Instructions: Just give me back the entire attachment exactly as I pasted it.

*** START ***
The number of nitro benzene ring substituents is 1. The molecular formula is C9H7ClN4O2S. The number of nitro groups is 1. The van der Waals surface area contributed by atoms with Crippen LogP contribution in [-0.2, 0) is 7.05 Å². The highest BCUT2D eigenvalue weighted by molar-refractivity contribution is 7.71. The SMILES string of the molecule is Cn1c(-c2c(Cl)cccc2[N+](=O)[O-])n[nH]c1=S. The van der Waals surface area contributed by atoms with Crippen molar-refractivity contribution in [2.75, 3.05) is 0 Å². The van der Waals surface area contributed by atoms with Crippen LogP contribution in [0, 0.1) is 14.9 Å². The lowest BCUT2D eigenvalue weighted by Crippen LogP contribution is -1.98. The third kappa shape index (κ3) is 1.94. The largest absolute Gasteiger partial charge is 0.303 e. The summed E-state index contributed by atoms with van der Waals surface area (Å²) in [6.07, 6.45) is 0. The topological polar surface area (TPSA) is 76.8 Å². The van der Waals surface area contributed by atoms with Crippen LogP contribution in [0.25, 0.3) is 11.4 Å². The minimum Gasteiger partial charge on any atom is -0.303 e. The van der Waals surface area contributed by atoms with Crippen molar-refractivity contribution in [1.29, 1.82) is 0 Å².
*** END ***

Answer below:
The number of nitro benzene ring substituents is 1. The molecular formula is C9H7ClN4O2S. The number of nitro groups is 1. The van der Waals surface area contributed by atoms with Crippen LogP contribution in [-0.2, 0) is 7.05 Å². The highest BCUT2D eigenvalue weighted by molar-refractivity contribution is 7.71. The SMILES string of the molecule is Cn1c(-c2c(Cl)cccc2[N+](=O)[O-])n[nH]c1=S. The van der Waals surface area contributed by atoms with Crippen molar-refractivity contribution in [2.75, 3.05) is 0 Å². The van der Waals surface area contributed by atoms with Crippen LogP contribution in [0, 0.1) is 14.9 Å². The lowest BCUT2D eigenvalue weighted by Crippen LogP contribution is -1.98. The third kappa shape index (κ3) is 1.94. The largest absolute Gasteiger partial charge is 0.303 e. The summed E-state index contributed by atoms with van der Waals surface area (Å²) in [6.07, 6.45) is 0. The topological polar surface area (TPSA) is 76.8 Å². The van der Waals surface area contributed by atoms with Crippen LogP contribution in [0.25, 0.3) is 11.4 Å². The minimum Gasteiger partial charge on any atom is -0.303 e. The van der Waals surface area contributed by atoms with Crippen molar-refractivity contribution in [1.29, 1.82) is 0 Å².